Advances in technology, agriculture, and product distribution in the developed nations of the world during the twentieth century have resulted in increased eating and decreased physical activity. For example, the advent of remote controls for television and other electronic gadgets has even eliminated the need to engage in the minor exercise of getting up to turn on, turn off, or adjust the television set. In the United States, the number of overweight people is now greater than the number of normal-size people ("Overweight People Now a Majority," 1996).
Although our culture does not view being underweight as a particularly serious problem, many young women with anorexia nervosa suffer from malnutrition and thereby become more susceptible to disease. Interestingly, research has demonstrated that sharply reducing caloric intake while keeping the intake of proteins, vitamins, and minerals at recommended levels can assist in the avoidance of many diseases and slow the aging of various body systems (Weindruch & Walford, 1988).
Malnutrition in two age groups—schoolchildren and older adults—has presumably declined as a result of the efforts of various organizations, but the problem has not been solved. The high cost of food and the lack of available transportation contributes to poor nutrition among older Americans. Social isolation, which is more common among the elderly than other age groups, also affects the judicious selection and enjoyment of foods, encouraging unplanned snacks and unbalanced diets. Be that as it may, most older Americans have better eating habits than their younger contemporaries. Most older adults eat breakfast every day, are less likely to eat between meals, and are not as likely to be overweight. The fattest Americans are people in their fifties: According to one survey, 73% of men and 64% of women in this age group are overweight ("Overweight People Now a Majority," 1996).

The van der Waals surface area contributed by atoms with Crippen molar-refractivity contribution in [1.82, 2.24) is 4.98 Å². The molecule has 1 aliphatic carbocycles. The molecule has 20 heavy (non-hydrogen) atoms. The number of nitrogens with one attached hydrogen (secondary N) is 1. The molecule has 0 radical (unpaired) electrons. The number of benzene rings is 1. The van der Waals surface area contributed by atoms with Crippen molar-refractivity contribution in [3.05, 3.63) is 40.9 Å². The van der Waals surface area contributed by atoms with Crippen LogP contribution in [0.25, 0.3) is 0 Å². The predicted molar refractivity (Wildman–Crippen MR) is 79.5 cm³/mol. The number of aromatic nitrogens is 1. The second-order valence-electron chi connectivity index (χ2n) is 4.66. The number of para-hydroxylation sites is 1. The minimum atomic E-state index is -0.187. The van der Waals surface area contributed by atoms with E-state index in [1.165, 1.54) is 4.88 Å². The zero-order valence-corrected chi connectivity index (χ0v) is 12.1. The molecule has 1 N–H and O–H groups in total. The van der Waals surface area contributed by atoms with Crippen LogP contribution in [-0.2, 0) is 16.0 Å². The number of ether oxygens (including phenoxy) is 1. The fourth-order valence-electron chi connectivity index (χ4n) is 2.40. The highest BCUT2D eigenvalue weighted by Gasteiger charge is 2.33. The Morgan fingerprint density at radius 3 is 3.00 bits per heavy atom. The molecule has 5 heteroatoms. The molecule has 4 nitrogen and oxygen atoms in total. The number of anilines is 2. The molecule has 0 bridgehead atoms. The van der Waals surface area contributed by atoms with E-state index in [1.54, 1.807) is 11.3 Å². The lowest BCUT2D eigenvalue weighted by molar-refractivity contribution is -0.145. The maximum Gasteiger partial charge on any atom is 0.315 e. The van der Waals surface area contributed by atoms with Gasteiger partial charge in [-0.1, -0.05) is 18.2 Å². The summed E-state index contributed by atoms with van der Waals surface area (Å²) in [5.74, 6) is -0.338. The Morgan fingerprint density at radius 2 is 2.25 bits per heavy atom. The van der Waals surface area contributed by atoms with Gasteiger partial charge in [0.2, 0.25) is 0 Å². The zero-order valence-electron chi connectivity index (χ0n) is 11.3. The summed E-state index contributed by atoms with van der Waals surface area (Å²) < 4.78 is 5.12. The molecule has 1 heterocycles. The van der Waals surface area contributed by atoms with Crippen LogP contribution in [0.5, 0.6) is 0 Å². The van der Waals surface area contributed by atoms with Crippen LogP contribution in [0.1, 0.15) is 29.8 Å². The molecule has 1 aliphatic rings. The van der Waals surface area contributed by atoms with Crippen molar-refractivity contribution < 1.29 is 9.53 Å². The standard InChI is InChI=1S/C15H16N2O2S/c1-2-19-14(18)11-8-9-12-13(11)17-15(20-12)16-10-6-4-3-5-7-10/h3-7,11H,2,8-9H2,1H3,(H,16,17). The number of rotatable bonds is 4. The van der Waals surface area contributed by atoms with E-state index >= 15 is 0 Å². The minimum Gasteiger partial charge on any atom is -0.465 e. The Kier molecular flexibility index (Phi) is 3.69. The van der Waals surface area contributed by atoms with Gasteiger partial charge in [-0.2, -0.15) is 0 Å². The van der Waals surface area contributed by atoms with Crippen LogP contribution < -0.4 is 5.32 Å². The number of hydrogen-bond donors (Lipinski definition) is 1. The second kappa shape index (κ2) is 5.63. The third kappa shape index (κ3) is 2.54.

Good eating habits among senior citizens are encouraged by the low-cost "Meals on Wheels" provided by the Nutrition Program for Older Americans. Even more extensive is the Food Stamp Program, which involves all age groups and is directed toward low-income families. The stamps may be exchanged for foodstuffs, or for meals delivered to the homes of persons over 60. Several other federally sponsored programs also make emergency food supplies and services available to older adults with low incomes.
Unlike both active and passive smoking, which are extremely important causative factors in cancer, heart disease, and certain other disorders, alcohol is not always bad for a person. Alcohol abuse, which is most common in middle age, certainly contributes to diabetes, neurological problems, and many other disorders. However, by increasing the supply of high-density lipoprotein (HDL), which reduces the level of cholesterol in the blood, a moderate intake of alcohol can help to reduce the probability of developing blood clots and prevent clogged arteries (Cahalan, 1991).
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A time for giving and receiving, getting closer with the ones we love and marking the end of another year and all the eating also. We eat because the food is yummy and plentiful but we don't usually count calories at this time of year. This book will help you do just this.